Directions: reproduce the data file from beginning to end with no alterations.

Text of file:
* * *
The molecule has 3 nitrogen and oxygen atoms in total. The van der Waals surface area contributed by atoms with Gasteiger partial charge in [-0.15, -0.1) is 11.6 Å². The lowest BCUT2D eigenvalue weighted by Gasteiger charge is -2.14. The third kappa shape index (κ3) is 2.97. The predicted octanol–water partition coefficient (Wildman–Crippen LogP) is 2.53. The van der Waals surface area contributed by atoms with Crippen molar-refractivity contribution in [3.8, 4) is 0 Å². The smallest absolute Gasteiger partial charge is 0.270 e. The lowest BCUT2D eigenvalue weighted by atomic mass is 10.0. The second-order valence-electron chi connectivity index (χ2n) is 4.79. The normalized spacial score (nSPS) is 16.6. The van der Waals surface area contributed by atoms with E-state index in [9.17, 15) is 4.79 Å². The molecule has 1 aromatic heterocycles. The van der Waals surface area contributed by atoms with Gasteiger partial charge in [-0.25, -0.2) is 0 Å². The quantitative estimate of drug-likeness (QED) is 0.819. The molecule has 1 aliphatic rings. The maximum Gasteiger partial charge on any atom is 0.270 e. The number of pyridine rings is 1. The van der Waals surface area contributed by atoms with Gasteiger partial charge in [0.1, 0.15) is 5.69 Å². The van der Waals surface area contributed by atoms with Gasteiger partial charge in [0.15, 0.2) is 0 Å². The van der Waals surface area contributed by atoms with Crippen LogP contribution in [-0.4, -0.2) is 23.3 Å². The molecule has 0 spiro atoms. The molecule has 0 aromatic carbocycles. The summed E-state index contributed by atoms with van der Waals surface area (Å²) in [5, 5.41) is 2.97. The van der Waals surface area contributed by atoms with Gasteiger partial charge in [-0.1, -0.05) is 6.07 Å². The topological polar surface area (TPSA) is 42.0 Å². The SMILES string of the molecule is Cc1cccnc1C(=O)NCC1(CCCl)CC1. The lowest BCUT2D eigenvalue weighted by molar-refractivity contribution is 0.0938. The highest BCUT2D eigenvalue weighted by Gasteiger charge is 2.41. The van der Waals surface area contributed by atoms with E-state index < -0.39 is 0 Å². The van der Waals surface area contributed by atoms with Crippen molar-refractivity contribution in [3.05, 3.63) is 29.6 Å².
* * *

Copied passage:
The molecule has 3 nitrogen and oxygen atoms in total. The van der Waals surface area contributed by atoms with Gasteiger partial charge in [-0.15, -0.1) is 11.6 Å². The lowest BCUT2D eigenvalue weighted by Gasteiger charge is -2.14. The third kappa shape index (κ3) is 2.97. The predicted octanol–water partition coefficient (Wildman–Crippen LogP) is 2.53. The van der Waals surface area contributed by atoms with Crippen molar-refractivity contribution in [3.8, 4) is 0 Å². The smallest absolute Gasteiger partial charge is 0.270 e. The lowest BCUT2D eigenvalue weighted by atomic mass is 10.0. The second-order valence-electron chi connectivity index (χ2n) is 4.79. The normalized spacial score (nSPS) is 16.6. The van der Waals surface area contributed by atoms with E-state index in [9.17, 15) is 4.79 Å². The molecule has 1 aromatic heterocycles. The van der Waals surface area contributed by atoms with Gasteiger partial charge in [-0.25, -0.2) is 0 Å². The quantitative estimate of drug-likeness (QED) is 0.819. The molecule has 1 aliphatic rings. The maximum Gasteiger partial charge on any atom is 0.270 e. The number of pyridine rings is 1. The van der Waals surface area contributed by atoms with Gasteiger partial charge in [0.1, 0.15) is 5.69 Å². The van der Waals surface area contributed by atoms with Gasteiger partial charge in [0.15, 0.2) is 0 Å². The van der Waals surface area contributed by atoms with Crippen LogP contribution in [-0.4, -0.2) is 23.3 Å². The molecule has 0 spiro atoms. The molecule has 0 aromatic carbocycles. The summed E-state index contributed by atoms with van der Waals surface area (Å²) in [5, 5.41) is 2.97. The van der Waals surface area contributed by atoms with Gasteiger partial charge in [-0.1, -0.05) is 6.07 Å². The topological polar surface area (TPSA) is 42.0 Å². The SMILES string of the molecule is Cc1cccnc1C(=O)NCC1(CCCl)CC1. The lowest BCUT2D eigenvalue weighted by molar-refractivity contribution is 0.0938. The highest BCUT2D eigenvalue weighted by Gasteiger charge is 2.41. The van der Waals surface area contributed by atoms with E-state index < -0.39 is 0 Å². The van der Waals surface area contributed by atoms with Crippen molar-refractivity contribution in [3.05, 3.63) is 29.6 Å².